The Lake District has been a county that attracts poets, painters, writers and homegrown fox hunters that have songs written about them. For example, ‘D’ye Ken John Peel?’ about John Peel, a famous eighteenth-century Cumbrian huntsman. Like Dominic, Peel was from the Caldbeck area, a likeable rogue and a man prone to dissipation. His friend and neighbour John Woodcock Graves (1795–1886), wrote the lyrics to the song in the Cumbrian dialect and set them to the tune of a traditional Scottish song, called Bonnie Annie. Like Peel, Dominic also had poems and songs written about him.

Graves travelled to Tasmania from Caldbeck, where he lived out the rest of his life. I have the only remaining oil painting of him, but our paths cross on a personal matter. His eldest son John, a successful barrister, died as Dom did, before his father. I feel Grave’s pain almost one and half centuries later, I can see it in his portrait’s eyes.

The other thing that John Peel and Dominic, have in common is that they are both buried in St Kentigern’s Church, Peel in Caldbeck and Dom in Castle Sowerby, the parishes where they were born. Sadly, both of them have had their graves vandalised. Peels was damaged by anti-hunt protesters, one hundred and fifty years after his death, and Dom’s by an unknown assailant between the 4 – 6 May 2015, eighteen months after his death.

                                                                                                                                                                                                                                                  FFS dad you no as well as I do who did it…

As is the Christian tradition, Dom’s grave faces to the east, so the Northern Massif landscape is behind him. He hasn’t turned his back on his beloved hills, in fact just the opposite, his grave basks in the sunrise from the east above Penrith and falls into shadow as the sun sets on the other side of High Pike and Caldbeck. It’s a passage of the sun he knows well, growing up at Vicargate two fields away from his grave. The church was founded by St Kentigern in the sixth century, or Mungo, as he was also known. He had a major influence on large areas of Cumbria, digging wells to baptise the hill dwellers and building several churches on his missionary journey from Scotland to Wales.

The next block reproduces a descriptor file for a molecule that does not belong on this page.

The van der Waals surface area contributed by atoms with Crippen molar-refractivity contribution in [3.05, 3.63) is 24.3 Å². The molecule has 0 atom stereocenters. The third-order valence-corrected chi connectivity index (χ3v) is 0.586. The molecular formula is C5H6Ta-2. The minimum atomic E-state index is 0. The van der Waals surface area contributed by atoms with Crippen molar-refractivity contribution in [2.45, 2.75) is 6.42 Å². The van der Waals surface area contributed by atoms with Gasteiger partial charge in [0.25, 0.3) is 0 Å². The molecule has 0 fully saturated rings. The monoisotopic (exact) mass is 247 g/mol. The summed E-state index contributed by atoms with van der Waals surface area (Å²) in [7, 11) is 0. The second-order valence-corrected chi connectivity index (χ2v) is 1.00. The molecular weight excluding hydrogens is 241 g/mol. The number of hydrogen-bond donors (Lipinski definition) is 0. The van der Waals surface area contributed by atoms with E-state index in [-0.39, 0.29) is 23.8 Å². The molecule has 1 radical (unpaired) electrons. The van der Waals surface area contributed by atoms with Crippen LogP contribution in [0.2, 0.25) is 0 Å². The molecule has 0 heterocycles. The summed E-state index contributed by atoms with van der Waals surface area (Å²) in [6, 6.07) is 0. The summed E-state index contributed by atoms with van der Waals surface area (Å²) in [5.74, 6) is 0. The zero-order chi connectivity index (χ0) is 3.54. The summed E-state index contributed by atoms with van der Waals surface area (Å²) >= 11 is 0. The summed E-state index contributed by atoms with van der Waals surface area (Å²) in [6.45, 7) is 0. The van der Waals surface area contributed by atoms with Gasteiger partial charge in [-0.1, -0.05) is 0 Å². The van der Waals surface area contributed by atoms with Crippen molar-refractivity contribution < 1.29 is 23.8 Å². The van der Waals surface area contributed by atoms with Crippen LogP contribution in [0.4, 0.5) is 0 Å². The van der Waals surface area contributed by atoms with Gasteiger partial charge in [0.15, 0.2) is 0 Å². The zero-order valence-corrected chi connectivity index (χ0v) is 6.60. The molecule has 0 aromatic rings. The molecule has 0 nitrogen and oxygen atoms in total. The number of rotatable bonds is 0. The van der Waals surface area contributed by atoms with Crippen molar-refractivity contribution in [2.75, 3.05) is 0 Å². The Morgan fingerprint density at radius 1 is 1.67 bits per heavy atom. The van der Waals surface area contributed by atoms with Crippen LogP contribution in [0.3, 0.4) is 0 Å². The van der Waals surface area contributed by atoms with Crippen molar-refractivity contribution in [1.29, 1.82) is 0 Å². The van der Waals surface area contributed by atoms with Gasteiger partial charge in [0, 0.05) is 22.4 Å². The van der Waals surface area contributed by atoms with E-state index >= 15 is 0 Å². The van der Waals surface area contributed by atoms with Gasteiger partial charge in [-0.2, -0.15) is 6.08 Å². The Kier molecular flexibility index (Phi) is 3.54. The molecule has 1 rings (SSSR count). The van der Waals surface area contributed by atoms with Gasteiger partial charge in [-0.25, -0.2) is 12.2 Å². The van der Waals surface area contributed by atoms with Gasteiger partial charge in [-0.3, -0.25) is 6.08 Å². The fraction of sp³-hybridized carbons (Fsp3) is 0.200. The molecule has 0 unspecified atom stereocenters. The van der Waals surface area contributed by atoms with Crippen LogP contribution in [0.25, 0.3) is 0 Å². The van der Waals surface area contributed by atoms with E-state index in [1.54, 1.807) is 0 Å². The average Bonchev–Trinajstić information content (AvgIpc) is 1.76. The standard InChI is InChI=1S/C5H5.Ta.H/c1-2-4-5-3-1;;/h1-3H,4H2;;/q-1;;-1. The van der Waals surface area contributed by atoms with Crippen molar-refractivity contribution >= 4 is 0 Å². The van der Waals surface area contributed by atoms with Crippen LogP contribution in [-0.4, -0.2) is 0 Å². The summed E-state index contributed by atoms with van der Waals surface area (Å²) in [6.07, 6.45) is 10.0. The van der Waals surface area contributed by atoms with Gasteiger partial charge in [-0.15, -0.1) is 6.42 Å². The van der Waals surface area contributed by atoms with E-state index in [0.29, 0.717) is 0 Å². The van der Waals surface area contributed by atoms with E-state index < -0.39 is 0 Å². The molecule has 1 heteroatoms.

Legend has it, that Kentigern converted Merlin (Myrddin) to Christianity during his time in the Scottish Borders, as depicted in the stained-glass window in a church in Tweeddale

One of Dom’s favourite places to visit was Bowscale Tarn, an isolated hamlet named after St Mungo, nestled between Mosedale and Mungrisdale. As a man, he was often up there with Lucy. As a teenager, Dom worked at the Mill Inn, the only pub in Mungrisdale.

The tarn is a dark, brooding place. It’s 56 feet deep, but to Dom, it was an oasis of solitude and serenity. According to folklore, two immortal fish live in the tarn and it’s these fish that appear in Wordsworth’s 1888 poem, Song at the Feast of Brougham Castle.

Dom would mention the tarn in his texts and take pictures of Lucy on his phone fetching the sticks and tennis balls that he’d thrown into the enigmatic water.

                                                               there u go agen

                                   i don’t even no who this wordsworth gadg is

but ur right tho its the best place

lucy loved the water

According to Cumbrian legend, Mungo’s mother was a princess, the daughter of King Lleuddun who ruled the lands of Lothian in Scotland. She became pregnant after being raped by the son of Urien, the King of Rheged (c.590). In a twisted act of early medieval honour killing, her father had her thrown off Traprain Law, a hill in east Lothian.

She survived the fall and made her way across the River Forth to Fife. Mungo was born and brought up by Saint Serf who was ministering to the Picts. It was Serf who gave him his name, Mungo, which means ‘Dear Friend’. An anti-Christian movement in Strathclyde made it difficult for Mungo and he left the area and travelled to Wales, via Cumbria.

After a pilgrimage to Rome, he returned to Glasgow where a large community grew up around him. In old age, it is said that Mungo became very weak and was so feeble that his chin had to be kept in place with a bandage. He died in his bath.